Blend modes allow us to combine the textures of two images by combining their gray-scale values. Most often, we use this technique to make text look more “integrated” or “organic” with the background.
The cool thing about blend modes is that you either like the effect, or you don’t, there’s nothing to adjust. But, when it comes to making your text look less “texty,” nothing is easier or more fun to apply.
NOTE: Blend modes can be applied to any image – feel free to experiment.
Here’s the image we’ll be using for this article. 250 point Chalkduster, created in the Title tool in Premiere Pro CC (2014).
NOTE: Blend modes are supported in many versions of Premiere so, while I’m illustrating these using the latest version, you’ll find them in whatever version of Premiere you are using.
In fact, I’ve created three versions of this text in white, yellow and blue.
If we look at these three text clips on the Waveform Monitor, the white text has a gray-scale value of 95%, yellow is about 76%, while the blue is around 27%.
These gray scale differences are important, because blend mode results change based upon gray scale and color values; as you’ll see.
Using blend modes requires that your text (or whatever clip you want to apply blend modes to) is placed above a background layer. Here, for example, my three text clips are placed above a variety of wood textures, which we’ll use for the background.
Blend modes are ALWAYS applied to the top clip in the stack; which in this case is the title text.
To apply a blend mode, select the text clip in the Timeline, then open the Effect Controls panel (shortcut: Shift+5).
Twirl down Opacity and click the popup menu next to Blend mode. Select the blend mode you want to apply and decide if you like the results.
There are five categories of Blend Modes, generally described by their principle effect:
My favorite effect, and the one I try first, is Overlay.
WHY USE BLEND MODES?
Here’s the reason to consider blend modes. The top image is the text superimposed over the textured background. The second image applies a drop shadow. The third image applies the Overlay blend mode.
The text by itself is fine and the drop shadow makes it totally readable. What the blend mode does, though, is make the text look like it was spray-painted on the wood. The colors and textures of the two surfaces combine to form an integrated new image. It is this combining of textures that makes blend modes desirable. For readability, use drop shadows — to seamlessly blend two images, use blend modes.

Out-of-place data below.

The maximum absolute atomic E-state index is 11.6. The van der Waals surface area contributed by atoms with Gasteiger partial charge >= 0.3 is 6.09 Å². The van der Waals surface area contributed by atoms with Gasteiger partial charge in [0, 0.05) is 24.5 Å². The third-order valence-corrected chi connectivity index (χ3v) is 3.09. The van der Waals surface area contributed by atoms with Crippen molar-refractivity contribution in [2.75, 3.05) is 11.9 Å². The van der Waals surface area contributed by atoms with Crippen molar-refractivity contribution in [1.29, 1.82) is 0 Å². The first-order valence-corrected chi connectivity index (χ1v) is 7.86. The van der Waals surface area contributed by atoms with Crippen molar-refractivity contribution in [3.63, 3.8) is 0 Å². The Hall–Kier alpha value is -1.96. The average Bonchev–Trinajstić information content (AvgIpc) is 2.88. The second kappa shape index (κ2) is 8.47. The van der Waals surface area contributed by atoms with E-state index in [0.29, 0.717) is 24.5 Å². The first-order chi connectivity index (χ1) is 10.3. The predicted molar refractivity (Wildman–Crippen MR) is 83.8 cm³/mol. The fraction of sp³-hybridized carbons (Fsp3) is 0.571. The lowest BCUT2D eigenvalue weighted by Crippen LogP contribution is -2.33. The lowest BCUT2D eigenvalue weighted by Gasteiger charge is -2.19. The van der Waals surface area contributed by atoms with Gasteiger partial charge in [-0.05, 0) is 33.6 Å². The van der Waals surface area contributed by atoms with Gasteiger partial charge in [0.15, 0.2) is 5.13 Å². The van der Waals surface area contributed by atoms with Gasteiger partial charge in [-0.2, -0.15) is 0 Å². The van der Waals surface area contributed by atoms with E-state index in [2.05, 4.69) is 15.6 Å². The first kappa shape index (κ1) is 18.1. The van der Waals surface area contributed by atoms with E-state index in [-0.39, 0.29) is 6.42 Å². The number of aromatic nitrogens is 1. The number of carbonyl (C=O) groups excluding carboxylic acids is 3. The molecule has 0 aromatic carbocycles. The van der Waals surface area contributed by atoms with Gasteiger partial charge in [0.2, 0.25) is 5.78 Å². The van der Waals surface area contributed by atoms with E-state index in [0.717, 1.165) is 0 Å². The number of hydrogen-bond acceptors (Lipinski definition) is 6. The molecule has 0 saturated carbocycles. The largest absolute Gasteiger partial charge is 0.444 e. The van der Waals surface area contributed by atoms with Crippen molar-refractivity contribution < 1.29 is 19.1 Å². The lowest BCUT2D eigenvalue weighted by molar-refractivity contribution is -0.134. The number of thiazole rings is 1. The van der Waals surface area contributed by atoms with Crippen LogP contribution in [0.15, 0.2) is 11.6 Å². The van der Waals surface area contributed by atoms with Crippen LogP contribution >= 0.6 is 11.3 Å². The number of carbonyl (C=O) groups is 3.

In the next section, I’ll show you examples of blend modes using different settings and different colors and gray-scales of text.
NOTE: Personally, I don’t like Premiere’s drop shadow settings. So, here are the drop shadow settings I used on the second image above. I use these settings whenever I want my text to be clearly readable.
BLEND MODE EXAMPLES
Here are five blend mode examples, from top to bottom:
Because the text is white, there are no dark pixels in the text clip for Multiply to work with, so the text disappears. Screen, which requires light pixels in both clips, doesn’t have any pixels from the background which are lighter than the text clip, so the background does not appear inside the text.
Overlay and difference both yield interesting results, but nothing to write home about. The basic rule is that when you are working with blend modes don’t use white or black in your text; use gray-scale values closer to 50%.
Here are five more blend mode examples, this time using a clip which is light, but not white; in fact, the gray-scale value is around 75%. Again, from top to bottom:
Notice the differences in the effect when the gray scale drops below white. Notice how we see texture from the underlying background start to appear within the text.
Notice, also, that the chalk-like text in the typeface reinforces the feeling of text spray-painted on the wood. Just as using different gray-scale values yield different results, so does using different fonts.
Here are five more blend mode examples, this time using a clip which is darker, but not black; in fact, the gray-scale value is around 25%.
Look carefully at the top two images. Notice in the top image, the color of the text totally blocks the texture below, while in the second image, the cracks in the wood also appear as cracks in the text. To me, the text in the second image is more believable and interesting than the text in the top image.
For me, gray-scale values from 30-50% in the text clip yield the most interesting results. Again, each effect is different, based upon the foreground and background clips.
Just as we can use blend modes with text, we can also use blend modes with images. Here are two gradients, created in Photoshop.
Look at the results of applying these two gradients to the same scene using an Overlay blend mode. The native image is at the top, the gray-scale gradient, in the middle, pulls detail out of the sky, while brightening the foreground. (This is similar to putting a grad filter in front of the camera lens.)
The bottom image, using the color gradient, pulls detail out of the sky while warming and brightening the foreground. This is a killer effect for many landscapes. Very cool!
Your results will vary as you change the colors and intensity of the gradient. (Yup, you can have hours of fun playing with these!!)
Blend modes are used when you want to combine textures between two different clips – from text to backgrounds to video clips themselves. Because there is nothing to adjust, these are easy to work with: simply apply the setting and see if you like the results.
I guarantee that the more you play with these, the more uses you’ll find.
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